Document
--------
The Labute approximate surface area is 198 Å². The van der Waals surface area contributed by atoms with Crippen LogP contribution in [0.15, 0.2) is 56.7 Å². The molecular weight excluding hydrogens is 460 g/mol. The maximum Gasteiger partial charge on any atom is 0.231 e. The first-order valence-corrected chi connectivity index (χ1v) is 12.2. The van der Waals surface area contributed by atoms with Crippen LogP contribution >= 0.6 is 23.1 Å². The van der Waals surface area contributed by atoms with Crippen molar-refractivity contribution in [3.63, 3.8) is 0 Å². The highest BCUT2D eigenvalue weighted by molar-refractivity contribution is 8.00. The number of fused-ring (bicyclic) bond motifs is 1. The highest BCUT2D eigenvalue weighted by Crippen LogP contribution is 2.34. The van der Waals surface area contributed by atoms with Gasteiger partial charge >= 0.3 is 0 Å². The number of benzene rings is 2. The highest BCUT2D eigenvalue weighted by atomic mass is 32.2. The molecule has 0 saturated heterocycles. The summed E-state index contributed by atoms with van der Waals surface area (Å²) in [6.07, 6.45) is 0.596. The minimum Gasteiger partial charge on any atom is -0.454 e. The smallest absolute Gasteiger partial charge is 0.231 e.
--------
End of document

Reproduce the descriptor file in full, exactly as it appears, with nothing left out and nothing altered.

The Labute approximate surface area is 198 Å². The van der Waals surface area contributed by atoms with Crippen LogP contribution in [0.15, 0.2) is 56.7 Å². The molecular weight excluding hydrogens is 460 g/mol. The maximum Gasteiger partial charge on any atom is 0.231 e. The first-order valence-corrected chi connectivity index (χ1v) is 12.2. The van der Waals surface area contributed by atoms with Crippen LogP contribution >= 0.6 is 23.1 Å². The van der Waals surface area contributed by atoms with Crippen molar-refractivity contribution in [3.63, 3.8) is 0 Å². The highest BCUT2D eigenvalue weighted by molar-refractivity contribution is 8.00. The number of fused-ring (bicyclic) bond motifs is 1. The highest BCUT2D eigenvalue weighted by Crippen LogP contribution is 2.34. The van der Waals surface area contributed by atoms with Gasteiger partial charge >= 0.3 is 0 Å². The number of benzene rings is 2. The highest BCUT2D eigenvalue weighted by atomic mass is 32.2. The molecule has 0 saturated heterocycles. The summed E-state index contributed by atoms with van der Waals surface area (Å²) in [6.07, 6.45) is 0.596. The minimum Gasteiger partial charge on any atom is -0.454 e. The smallest absolute Gasteiger partial charge is 0.231 e.